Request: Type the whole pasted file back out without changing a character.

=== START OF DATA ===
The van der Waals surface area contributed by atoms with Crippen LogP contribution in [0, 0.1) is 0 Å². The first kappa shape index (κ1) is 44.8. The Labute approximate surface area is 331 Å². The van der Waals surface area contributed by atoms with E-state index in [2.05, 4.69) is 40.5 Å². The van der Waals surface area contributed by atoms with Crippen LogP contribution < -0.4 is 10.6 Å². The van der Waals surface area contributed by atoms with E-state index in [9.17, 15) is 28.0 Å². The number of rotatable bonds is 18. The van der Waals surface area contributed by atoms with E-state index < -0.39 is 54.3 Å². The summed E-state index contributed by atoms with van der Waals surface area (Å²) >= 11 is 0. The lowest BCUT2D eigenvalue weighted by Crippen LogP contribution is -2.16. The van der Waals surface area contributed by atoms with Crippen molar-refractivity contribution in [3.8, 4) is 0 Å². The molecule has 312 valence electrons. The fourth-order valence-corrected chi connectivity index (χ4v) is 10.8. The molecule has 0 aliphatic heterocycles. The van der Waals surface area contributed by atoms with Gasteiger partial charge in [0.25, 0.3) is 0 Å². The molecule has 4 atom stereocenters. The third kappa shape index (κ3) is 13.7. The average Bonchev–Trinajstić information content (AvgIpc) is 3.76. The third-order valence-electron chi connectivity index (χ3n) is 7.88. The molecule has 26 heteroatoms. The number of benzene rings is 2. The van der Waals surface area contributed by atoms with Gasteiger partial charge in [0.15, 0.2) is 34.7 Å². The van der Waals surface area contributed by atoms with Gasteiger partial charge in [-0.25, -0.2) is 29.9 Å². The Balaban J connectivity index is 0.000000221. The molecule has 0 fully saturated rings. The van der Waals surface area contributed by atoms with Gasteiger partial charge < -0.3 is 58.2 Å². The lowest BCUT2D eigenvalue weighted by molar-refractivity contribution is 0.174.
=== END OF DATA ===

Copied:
The van der Waals surface area contributed by atoms with Crippen LogP contribution in [0, 0.1) is 0 Å². The first kappa shape index (κ1) is 44.8. The Labute approximate surface area is 331 Å². The van der Waals surface area contributed by atoms with E-state index in [2.05, 4.69) is 40.5 Å². The van der Waals surface area contributed by atoms with Crippen LogP contribution < -0.4 is 10.6 Å². The van der Waals surface area contributed by atoms with E-state index in [9.17, 15) is 28.0 Å². The number of rotatable bonds is 18. The van der Waals surface area contributed by atoms with E-state index < -0.39 is 54.3 Å². The summed E-state index contributed by atoms with van der Waals surface area (Å²) >= 11 is 0. The lowest BCUT2D eigenvalue weighted by Crippen LogP contribution is -2.16. The van der Waals surface area contributed by atoms with Crippen molar-refractivity contribution in [3.8, 4) is 0 Å². The molecule has 312 valence electrons. The fourth-order valence-corrected chi connectivity index (χ4v) is 10.8. The molecule has 0 aliphatic heterocycles. The van der Waals surface area contributed by atoms with Gasteiger partial charge in [0.25, 0.3) is 0 Å². The molecule has 4 atom stereocenters. The third kappa shape index (κ3) is 13.7. The average Bonchev–Trinajstić information content (AvgIpc) is 3.76. The third-order valence-electron chi connectivity index (χ3n) is 7.88. The molecule has 26 heteroatoms. The number of benzene rings is 2. The van der Waals surface area contributed by atoms with Gasteiger partial charge in [0.15, 0.2) is 34.7 Å². The van der Waals surface area contributed by atoms with Gasteiger partial charge in [-0.25, -0.2) is 29.9 Å². The Balaban J connectivity index is 0.000000221. The molecule has 0 fully saturated rings. The van der Waals surface area contributed by atoms with Gasteiger partial charge < -0.3 is 58.2 Å². The lowest BCUT2D eigenvalue weighted by molar-refractivity contribution is 0.174.